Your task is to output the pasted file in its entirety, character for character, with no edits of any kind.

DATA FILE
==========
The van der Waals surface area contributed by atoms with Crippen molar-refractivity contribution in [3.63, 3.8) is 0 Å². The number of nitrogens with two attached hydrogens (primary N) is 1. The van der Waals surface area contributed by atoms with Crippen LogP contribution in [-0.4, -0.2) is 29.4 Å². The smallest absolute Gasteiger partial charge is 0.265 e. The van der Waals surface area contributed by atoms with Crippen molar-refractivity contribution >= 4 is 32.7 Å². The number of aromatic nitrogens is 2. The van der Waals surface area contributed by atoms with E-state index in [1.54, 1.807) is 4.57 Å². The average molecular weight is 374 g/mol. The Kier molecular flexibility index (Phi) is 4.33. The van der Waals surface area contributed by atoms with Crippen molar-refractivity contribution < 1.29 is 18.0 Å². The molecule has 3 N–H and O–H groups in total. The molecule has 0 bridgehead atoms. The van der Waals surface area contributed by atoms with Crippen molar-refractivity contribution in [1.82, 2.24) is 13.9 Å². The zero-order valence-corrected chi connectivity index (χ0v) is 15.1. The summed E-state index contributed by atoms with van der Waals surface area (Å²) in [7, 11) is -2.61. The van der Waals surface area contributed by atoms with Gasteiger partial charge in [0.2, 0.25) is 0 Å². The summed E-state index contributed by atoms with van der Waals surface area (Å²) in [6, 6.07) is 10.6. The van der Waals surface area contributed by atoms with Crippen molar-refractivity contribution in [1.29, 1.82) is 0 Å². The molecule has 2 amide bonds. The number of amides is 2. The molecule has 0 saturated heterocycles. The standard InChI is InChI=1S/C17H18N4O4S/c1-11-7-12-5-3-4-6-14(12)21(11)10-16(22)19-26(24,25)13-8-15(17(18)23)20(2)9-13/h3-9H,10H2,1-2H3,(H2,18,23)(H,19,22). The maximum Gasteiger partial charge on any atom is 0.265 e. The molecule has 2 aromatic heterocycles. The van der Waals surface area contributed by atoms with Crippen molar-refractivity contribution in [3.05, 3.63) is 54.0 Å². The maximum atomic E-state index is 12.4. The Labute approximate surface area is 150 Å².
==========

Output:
The van der Waals surface area contributed by atoms with Crippen molar-refractivity contribution in [3.63, 3.8) is 0 Å². The number of nitrogens with two attached hydrogens (primary N) is 1. The van der Waals surface area contributed by atoms with Crippen LogP contribution in [-0.4, -0.2) is 29.4 Å². The smallest absolute Gasteiger partial charge is 0.265 e. The van der Waals surface area contributed by atoms with Crippen molar-refractivity contribution >= 4 is 32.7 Å². The number of aromatic nitrogens is 2. The van der Waals surface area contributed by atoms with E-state index in [1.54, 1.807) is 4.57 Å². The average molecular weight is 374 g/mol. The Kier molecular flexibility index (Phi) is 4.33. The van der Waals surface area contributed by atoms with Crippen molar-refractivity contribution < 1.29 is 18.0 Å². The molecule has 3 N–H and O–H groups in total. The molecule has 0 bridgehead atoms. The van der Waals surface area contributed by atoms with Crippen molar-refractivity contribution in [1.82, 2.24) is 13.9 Å². The zero-order valence-corrected chi connectivity index (χ0v) is 15.1. The summed E-state index contributed by atoms with van der Waals surface area (Å²) in [7, 11) is -2.61. The van der Waals surface area contributed by atoms with Gasteiger partial charge in [0.2, 0.25) is 0 Å². The summed E-state index contributed by atoms with van der Waals surface area (Å²) in [6, 6.07) is 10.6. The van der Waals surface area contributed by atoms with Crippen molar-refractivity contribution in [1.29, 1.82) is 0 Å². The molecule has 2 amide bonds. The number of amides is 2. The molecule has 0 saturated heterocycles. The standard InChI is InChI=1S/C17H18N4O4S/c1-11-7-12-5-3-4-6-14(12)21(11)10-16(22)19-26(24,25)13-8-15(17(18)23)20(2)9-13/h3-9H,10H2,1-2H3,(H2,18,23)(H,19,22). The maximum Gasteiger partial charge on any atom is 0.265 e. The molecule has 2 aromatic heterocycles. The van der Waals surface area contributed by atoms with Crippen molar-refractivity contribution in [3.05, 3.63) is 54.0 Å². The maximum atomic E-state index is 12.4. The Labute approximate surface area is 150 Å².